Okay, stop me if you’ve heard this one:
“When I walked to school as a kid, I walked uphill, both ways, in the snow, barefoot, with glass underfoot…”
Oh, you’ve heard it? Great. Okay, then stop me if you’ve heard this one.
Wednesday is trash day in our house. When I was a kid, trash day was Tuesday. No big deal—just a little different is all.
My dad used to pay me a quarter if I took the trash down to the street. A quarter wasn’t just chump change back then. Yeah, I am old. Still, it wasn’t much of a motivator; hence, I didn’t do it regularly. I brought the empty trash cans up even less often. To be fair, an ice cream cone at the neighborhood drug store also cost a quarter. You can do the math on that one.
(Just highlighting how old I am…)
Anyway, my work requires me to spend a lot of time on the phone. Recently, I was taking the trash down our long driveway on a beautiful spring day while participating in a conference call. I’ve learned to put my phone on mute whenever I’m choring, as it can get quite loud. My trash can has wheels, but on an asphalt driveway, it’s almost deafening to the conference call attendees. I was lamenting the fact that my kids were nowhere to be found, not even for a couple of bucks! I got to the end of the driveway, took my phone off mute, and rejoined my colleagues.
I apologized for the noise of the wheeled trash can. Then I said it:
“You know, when I was a kid, trash cans didn’t have wheels.”
Yup. I went there.
The call ceased. What did he say? Did he really just…?
Alex piped up. He’s 21. “I’m sorry, wait—what did you just say?”
“I said, when I was a kid, trash cans didn’t have wheels.”
Alex was shocked. I added more. I could feel it. I was going to get on a roll. I had the momentum I needed. “Yeah. In fact, there wasn’t any recycling in the 80s, either.”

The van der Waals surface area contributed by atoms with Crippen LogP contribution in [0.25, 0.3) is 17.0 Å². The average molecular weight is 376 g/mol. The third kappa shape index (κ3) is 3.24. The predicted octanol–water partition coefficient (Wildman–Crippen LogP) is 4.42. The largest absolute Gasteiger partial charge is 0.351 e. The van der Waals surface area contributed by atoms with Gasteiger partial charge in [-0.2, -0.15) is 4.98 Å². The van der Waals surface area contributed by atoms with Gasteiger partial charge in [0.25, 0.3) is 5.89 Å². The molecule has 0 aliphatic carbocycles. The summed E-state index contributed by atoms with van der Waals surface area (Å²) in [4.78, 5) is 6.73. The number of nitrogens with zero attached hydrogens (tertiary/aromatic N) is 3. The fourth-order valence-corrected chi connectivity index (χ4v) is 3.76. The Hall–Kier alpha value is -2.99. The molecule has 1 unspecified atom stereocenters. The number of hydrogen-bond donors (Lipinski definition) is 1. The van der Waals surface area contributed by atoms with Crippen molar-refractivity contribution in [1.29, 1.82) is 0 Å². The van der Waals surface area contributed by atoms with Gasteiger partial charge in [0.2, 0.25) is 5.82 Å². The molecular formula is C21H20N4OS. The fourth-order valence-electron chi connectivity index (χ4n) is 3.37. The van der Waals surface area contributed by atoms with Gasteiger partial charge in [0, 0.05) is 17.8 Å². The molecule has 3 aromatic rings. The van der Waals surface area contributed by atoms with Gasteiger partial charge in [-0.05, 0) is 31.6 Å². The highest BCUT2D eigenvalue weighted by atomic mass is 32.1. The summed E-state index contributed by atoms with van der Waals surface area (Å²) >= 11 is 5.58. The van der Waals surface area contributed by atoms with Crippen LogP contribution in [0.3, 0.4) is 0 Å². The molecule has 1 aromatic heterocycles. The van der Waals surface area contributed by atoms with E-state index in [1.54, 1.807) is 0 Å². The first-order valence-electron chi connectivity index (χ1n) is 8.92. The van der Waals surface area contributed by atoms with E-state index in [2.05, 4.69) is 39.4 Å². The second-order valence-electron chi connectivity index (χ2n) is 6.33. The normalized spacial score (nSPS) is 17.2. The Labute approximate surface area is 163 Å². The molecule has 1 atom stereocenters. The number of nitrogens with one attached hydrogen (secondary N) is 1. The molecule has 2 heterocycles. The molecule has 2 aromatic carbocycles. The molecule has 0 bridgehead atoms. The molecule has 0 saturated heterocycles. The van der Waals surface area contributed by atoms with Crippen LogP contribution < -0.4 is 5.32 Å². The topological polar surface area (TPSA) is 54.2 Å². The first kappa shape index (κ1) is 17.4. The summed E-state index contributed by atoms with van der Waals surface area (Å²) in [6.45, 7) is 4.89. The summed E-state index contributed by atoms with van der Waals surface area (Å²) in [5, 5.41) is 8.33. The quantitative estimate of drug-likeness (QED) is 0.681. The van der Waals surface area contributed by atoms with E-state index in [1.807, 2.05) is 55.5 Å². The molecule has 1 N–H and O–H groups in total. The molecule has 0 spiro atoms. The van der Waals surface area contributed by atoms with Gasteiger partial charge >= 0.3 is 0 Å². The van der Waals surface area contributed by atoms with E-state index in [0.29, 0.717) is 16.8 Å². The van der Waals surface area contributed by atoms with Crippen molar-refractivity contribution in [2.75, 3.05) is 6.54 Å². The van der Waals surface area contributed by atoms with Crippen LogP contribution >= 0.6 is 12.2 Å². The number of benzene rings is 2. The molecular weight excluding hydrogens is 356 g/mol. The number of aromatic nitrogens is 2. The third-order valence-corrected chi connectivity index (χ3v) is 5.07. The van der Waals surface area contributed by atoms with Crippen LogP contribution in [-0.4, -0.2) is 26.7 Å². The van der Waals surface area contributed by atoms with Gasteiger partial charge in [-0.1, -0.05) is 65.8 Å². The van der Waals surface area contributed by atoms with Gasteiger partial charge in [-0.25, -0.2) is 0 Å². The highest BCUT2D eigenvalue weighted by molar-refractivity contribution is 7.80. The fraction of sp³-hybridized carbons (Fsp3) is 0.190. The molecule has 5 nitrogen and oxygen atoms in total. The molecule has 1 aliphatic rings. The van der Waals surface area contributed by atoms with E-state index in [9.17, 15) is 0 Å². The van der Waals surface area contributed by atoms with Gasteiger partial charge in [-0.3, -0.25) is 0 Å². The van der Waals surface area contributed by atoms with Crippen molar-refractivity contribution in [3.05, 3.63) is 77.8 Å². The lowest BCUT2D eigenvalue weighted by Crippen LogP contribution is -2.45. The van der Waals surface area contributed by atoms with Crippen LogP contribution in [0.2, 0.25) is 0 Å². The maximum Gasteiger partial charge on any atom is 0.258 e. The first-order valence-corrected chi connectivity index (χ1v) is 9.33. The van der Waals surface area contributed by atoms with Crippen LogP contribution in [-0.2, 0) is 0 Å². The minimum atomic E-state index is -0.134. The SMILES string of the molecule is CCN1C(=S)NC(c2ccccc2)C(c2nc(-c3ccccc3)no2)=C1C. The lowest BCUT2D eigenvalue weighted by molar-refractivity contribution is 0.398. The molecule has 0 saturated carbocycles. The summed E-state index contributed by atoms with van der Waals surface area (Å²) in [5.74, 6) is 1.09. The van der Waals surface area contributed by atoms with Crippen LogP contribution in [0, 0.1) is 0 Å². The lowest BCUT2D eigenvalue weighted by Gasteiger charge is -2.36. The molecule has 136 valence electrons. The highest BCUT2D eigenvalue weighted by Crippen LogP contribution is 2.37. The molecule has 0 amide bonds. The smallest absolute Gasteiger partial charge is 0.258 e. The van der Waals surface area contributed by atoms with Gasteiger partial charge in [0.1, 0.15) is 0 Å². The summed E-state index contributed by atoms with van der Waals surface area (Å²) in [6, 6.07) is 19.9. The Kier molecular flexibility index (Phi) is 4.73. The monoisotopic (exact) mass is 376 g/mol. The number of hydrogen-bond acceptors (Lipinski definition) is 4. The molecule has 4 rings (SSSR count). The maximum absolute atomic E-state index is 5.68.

Alex asked me to describe what bizarre trash device existed back then.
“Well, there were these Rubbermaid trashcans that you dragged around. Everything went into the same can. Then, a truck came around during the day on Tuesdays. A guy literally picked up the can and emptied it into the trash can. None of these automated pronged thingies.”
Three more conference callers piped up. “What, are you joking me?”
I could hear their disbelief. You would think we were talking caveman shit here and that we were living without running water.
I was a little surprised and, had I not thought it such a normal concept, I might have even felt a little embarrassed. It struck me again how old I am. The pace of change around us is relentless. iPhones, tablets, home assistants like Google Home and Amazon Echo, artificial intelligence, and even freaking Roombas are all normal now.
Yet somehow, we all missed it: garbage technology has advanced tremendously.
Want to know some other bygones of my 80s childhood?
- Rotary phones
- Polaroid Cameras (or wait—those are back)
- Soda Pop
- Commercials on TV
Some things are the same, and that’s when I can relate to my children. They still sing butchered nursery rhymes and say “poop” a million times. They also like playing with sticks and dirt. So thankfully, the childhood experience is alive and well.
But if you’re as old as me, you don’t have to tell the silly story about walking to school uphill, both ways, with no shoes, in the snow, carrying your brother. Instead, just sit them down and tell them about the prehistoric trash scenario that you lived in. Strangely, it’s probably more interesting to them, and who knows what kind of follow-up questions they’ll have.
Just wait until they find out that cell phones weren’t a thing back then.